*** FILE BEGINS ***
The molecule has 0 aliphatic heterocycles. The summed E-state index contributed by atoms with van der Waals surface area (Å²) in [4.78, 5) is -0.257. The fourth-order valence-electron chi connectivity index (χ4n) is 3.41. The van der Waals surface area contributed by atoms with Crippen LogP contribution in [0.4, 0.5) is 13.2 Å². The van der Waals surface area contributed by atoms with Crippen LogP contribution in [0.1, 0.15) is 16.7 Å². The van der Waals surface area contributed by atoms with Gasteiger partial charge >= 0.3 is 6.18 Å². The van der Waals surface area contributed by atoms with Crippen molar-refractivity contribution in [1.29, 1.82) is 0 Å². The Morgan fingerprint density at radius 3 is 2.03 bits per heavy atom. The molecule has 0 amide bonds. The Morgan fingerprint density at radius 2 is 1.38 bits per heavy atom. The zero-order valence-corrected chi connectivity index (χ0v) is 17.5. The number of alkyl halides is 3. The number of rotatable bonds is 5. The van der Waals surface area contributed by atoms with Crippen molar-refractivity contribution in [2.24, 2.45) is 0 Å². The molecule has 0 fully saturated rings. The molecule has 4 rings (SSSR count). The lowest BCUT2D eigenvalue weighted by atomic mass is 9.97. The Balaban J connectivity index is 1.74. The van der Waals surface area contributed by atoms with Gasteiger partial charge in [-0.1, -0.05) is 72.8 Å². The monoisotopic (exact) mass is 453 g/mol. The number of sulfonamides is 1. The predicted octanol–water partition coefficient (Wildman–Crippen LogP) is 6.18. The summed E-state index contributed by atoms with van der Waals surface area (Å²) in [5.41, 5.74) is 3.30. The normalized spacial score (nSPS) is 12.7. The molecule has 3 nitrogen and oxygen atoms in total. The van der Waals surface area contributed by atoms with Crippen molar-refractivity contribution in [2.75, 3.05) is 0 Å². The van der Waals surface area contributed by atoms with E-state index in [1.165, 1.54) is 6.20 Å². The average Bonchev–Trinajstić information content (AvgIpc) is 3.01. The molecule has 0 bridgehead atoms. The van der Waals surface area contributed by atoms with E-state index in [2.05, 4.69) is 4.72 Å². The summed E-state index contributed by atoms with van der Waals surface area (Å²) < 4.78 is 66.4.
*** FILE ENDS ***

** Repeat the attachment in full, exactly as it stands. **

The molecule has 0 aliphatic heterocycles. The summed E-state index contributed by atoms with van der Waals surface area (Å²) in [4.78, 5) is -0.257. The fourth-order valence-electron chi connectivity index (χ4n) is 3.41. The van der Waals surface area contributed by atoms with Crippen LogP contribution in [0.4, 0.5) is 13.2 Å². The van der Waals surface area contributed by atoms with Crippen LogP contribution in [0.1, 0.15) is 16.7 Å². The van der Waals surface area contributed by atoms with Gasteiger partial charge >= 0.3 is 6.18 Å². The van der Waals surface area contributed by atoms with Crippen molar-refractivity contribution in [1.29, 1.82) is 0 Å². The Morgan fingerprint density at radius 3 is 2.03 bits per heavy atom. The molecule has 0 amide bonds. The Morgan fingerprint density at radius 2 is 1.38 bits per heavy atom. The zero-order valence-corrected chi connectivity index (χ0v) is 17.5. The number of alkyl halides is 3. The number of rotatable bonds is 5. The van der Waals surface area contributed by atoms with Crippen molar-refractivity contribution in [2.24, 2.45) is 0 Å². The molecule has 0 fully saturated rings. The molecule has 4 rings (SSSR count). The lowest BCUT2D eigenvalue weighted by atomic mass is 9.97. The Balaban J connectivity index is 1.74. The van der Waals surface area contributed by atoms with Gasteiger partial charge in [-0.1, -0.05) is 72.8 Å². The monoisotopic (exact) mass is 453 g/mol. The number of sulfonamides is 1. The predicted octanol–water partition coefficient (Wildman–Crippen LogP) is 6.18. The summed E-state index contributed by atoms with van der Waals surface area (Å²) in [5.41, 5.74) is 3.30. The normalized spacial score (nSPS) is 12.7. The molecule has 3 nitrogen and oxygen atoms in total. The van der Waals surface area contributed by atoms with Crippen molar-refractivity contribution in [2.75, 3.05) is 0 Å². The van der Waals surface area contributed by atoms with E-state index in [1.165, 1.54) is 6.20 Å². The average Bonchev–Trinajstić information content (AvgIpc) is 3.01. The molecule has 0 bridgehead atoms. The van der Waals surface area contributed by atoms with E-state index in [2.05, 4.69) is 4.72 Å². The summed E-state index contributed by atoms with van der Waals surface area (Å²) < 4.78 is 66.4.